Pope: being a good catholic does not mean procreating «like rabbits»

By Drum Digital
20 January 2015

Catholics are not required to procreate "like rabbits," Pope Francis said, tackling family planning issues days after reiterating the Catholic Church's opposition to artificial contraceptives.

"Some people believe that to be good Catholics, we need to be like rabbits," Francis said in a press conference on the plane that took him back to Rome from the Philippines, as quoted by Italian news agency ANSA. The pontiff instead pointed to the principle of "responsible fatherhood," recalling that he recently scolded a woman in a church who was expecting her eighth child after undergoing seven caesarian births.

"Are you trying to leave behind seven orphans?" he said he asked her. "This is tempting God," he commented.

Catholics are free to use natural birth control methods, but not condoms or other artificial contraceptives.

During his Philippines pilgrimage on Friday, Francis hailed "the sacredness of every human life from conception to natural death," and praised his predecessor Paul VI for confirming in 1968 the church's opposition to abortion and artificial birth control.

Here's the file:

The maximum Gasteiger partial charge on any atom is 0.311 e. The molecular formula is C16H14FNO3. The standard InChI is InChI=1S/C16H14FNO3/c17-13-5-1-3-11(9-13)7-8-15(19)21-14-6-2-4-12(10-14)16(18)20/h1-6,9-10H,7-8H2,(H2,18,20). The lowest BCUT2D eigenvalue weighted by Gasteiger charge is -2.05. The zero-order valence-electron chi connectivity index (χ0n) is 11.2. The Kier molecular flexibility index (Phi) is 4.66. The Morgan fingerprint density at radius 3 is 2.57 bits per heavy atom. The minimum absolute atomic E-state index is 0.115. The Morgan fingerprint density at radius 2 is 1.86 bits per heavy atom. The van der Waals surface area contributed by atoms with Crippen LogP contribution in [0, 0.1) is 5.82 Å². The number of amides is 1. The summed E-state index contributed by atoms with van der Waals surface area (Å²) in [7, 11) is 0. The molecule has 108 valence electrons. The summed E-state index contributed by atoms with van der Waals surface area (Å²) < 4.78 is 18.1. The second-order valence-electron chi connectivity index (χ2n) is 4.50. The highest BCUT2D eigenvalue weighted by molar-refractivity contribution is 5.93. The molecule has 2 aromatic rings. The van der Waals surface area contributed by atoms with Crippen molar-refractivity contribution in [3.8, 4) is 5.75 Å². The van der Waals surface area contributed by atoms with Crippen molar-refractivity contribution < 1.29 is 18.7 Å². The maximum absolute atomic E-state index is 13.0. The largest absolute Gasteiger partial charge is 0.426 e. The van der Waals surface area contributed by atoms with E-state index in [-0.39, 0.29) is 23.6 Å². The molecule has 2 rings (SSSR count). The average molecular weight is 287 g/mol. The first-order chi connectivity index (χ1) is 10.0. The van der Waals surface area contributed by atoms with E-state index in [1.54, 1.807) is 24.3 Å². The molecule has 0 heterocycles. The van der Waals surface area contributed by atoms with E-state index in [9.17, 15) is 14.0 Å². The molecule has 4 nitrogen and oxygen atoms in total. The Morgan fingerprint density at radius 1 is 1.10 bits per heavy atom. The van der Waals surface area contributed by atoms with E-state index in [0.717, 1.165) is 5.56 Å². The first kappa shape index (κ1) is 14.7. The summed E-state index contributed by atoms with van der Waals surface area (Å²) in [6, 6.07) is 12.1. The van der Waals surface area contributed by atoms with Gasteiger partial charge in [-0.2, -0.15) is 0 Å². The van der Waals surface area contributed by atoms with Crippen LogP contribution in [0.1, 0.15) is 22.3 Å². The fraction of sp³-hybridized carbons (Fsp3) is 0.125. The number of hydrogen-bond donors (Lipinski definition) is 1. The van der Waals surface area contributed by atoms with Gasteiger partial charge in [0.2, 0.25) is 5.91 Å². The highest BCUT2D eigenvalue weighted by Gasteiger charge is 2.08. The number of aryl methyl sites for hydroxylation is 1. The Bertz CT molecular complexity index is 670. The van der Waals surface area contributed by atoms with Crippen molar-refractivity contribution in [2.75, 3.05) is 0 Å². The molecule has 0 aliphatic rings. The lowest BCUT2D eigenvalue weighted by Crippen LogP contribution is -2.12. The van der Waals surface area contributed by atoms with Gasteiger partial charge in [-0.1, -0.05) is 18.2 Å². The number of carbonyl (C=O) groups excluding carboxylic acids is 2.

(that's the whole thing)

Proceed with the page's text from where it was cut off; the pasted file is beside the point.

Last week Francis was in Sri Lanka, as well as in the Philippines, in what was his seventh international trip, and his second to the Asian continent, a self-declared priority for his papacy.

On Monday, the pontiff announced plans to visit the Central African Republic, Uganda, Ecuador, Bolivia and Paraguay over the course of 2015; and Chile, Uruguay and his home nation of Argentina next year.

Francis also gave details about his scheduled October trip to the United States, indicating he would make stops in Philadelphia, Washington and New York.

The pontiff further elaborated on freedom of expression, after saying on Thursday, in connection to the Charlie Hebdo attacks, that there are limits to freedom of expression and quipping that he would "punch" anyone who insults his mother.

"We can say what the Gospel says, we should turn the other cheek; in theory we can say that we understand freedom of expression. And this is important: in theory we all agree. But we are humans, and there is prudence, which a virtue of human coexistence," he said.

"I cannot provoke, continually insult a person, because I run the risk of making them angry, I risk incurring in an unjust reaction, but this is human. I say that freedom of expression must take into account human reality, and therefore I say it should be prudent."


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